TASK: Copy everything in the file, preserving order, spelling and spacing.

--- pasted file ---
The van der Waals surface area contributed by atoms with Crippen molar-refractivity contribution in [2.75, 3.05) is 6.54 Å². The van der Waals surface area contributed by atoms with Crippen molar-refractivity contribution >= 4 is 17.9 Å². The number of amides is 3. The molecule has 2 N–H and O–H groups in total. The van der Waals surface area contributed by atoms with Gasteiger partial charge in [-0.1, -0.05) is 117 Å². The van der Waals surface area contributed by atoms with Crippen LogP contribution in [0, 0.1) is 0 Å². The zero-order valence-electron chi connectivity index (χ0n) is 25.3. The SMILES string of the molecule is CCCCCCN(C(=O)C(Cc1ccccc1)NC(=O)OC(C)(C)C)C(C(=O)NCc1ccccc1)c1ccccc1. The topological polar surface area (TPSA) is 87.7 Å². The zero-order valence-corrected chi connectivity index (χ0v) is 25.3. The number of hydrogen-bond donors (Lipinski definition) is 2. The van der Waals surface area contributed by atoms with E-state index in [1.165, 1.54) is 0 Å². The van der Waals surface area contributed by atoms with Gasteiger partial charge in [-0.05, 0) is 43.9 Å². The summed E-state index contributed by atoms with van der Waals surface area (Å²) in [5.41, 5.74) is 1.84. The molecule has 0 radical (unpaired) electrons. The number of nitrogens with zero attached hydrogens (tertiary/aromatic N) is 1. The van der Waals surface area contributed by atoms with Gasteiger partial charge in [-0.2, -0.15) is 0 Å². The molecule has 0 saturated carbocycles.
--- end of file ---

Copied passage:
The van der Waals surface area contributed by atoms with Crippen molar-refractivity contribution in [2.75, 3.05) is 6.54 Å². The van der Waals surface area contributed by atoms with Crippen molar-refractivity contribution >= 4 is 17.9 Å². The number of amides is 3. The molecule has 2 N–H and O–H groups in total. The van der Waals surface area contributed by atoms with Gasteiger partial charge in [-0.1, -0.05) is 117 Å². The van der Waals surface area contributed by atoms with Crippen LogP contribution in [0, 0.1) is 0 Å². The zero-order valence-electron chi connectivity index (χ0n) is 25.3. The SMILES string of the molecule is CCCCCCN(C(=O)C(Cc1ccccc1)NC(=O)OC(C)(C)C)C(C(=O)NCc1ccccc1)c1ccccc1. The topological polar surface area (TPSA) is 87.7 Å². The zero-order valence-corrected chi connectivity index (χ0v) is 25.3. The number of hydrogen-bond donors (Lipinski definition) is 2. The van der Waals surface area contributed by atoms with E-state index in [1.165, 1.54) is 0 Å². The van der Waals surface area contributed by atoms with Gasteiger partial charge in [-0.05, 0) is 43.9 Å². The summed E-state index contributed by atoms with van der Waals surface area (Å²) in [5.41, 5.74) is 1.84. The molecule has 0 radical (unpaired) electrons. The number of nitrogens with zero attached hydrogens (tertiary/aromatic N) is 1. The van der Waals surface area contributed by atoms with Gasteiger partial charge in [-0.2, -0.15) is 0 Å². The molecule has 0 saturated carbocycles.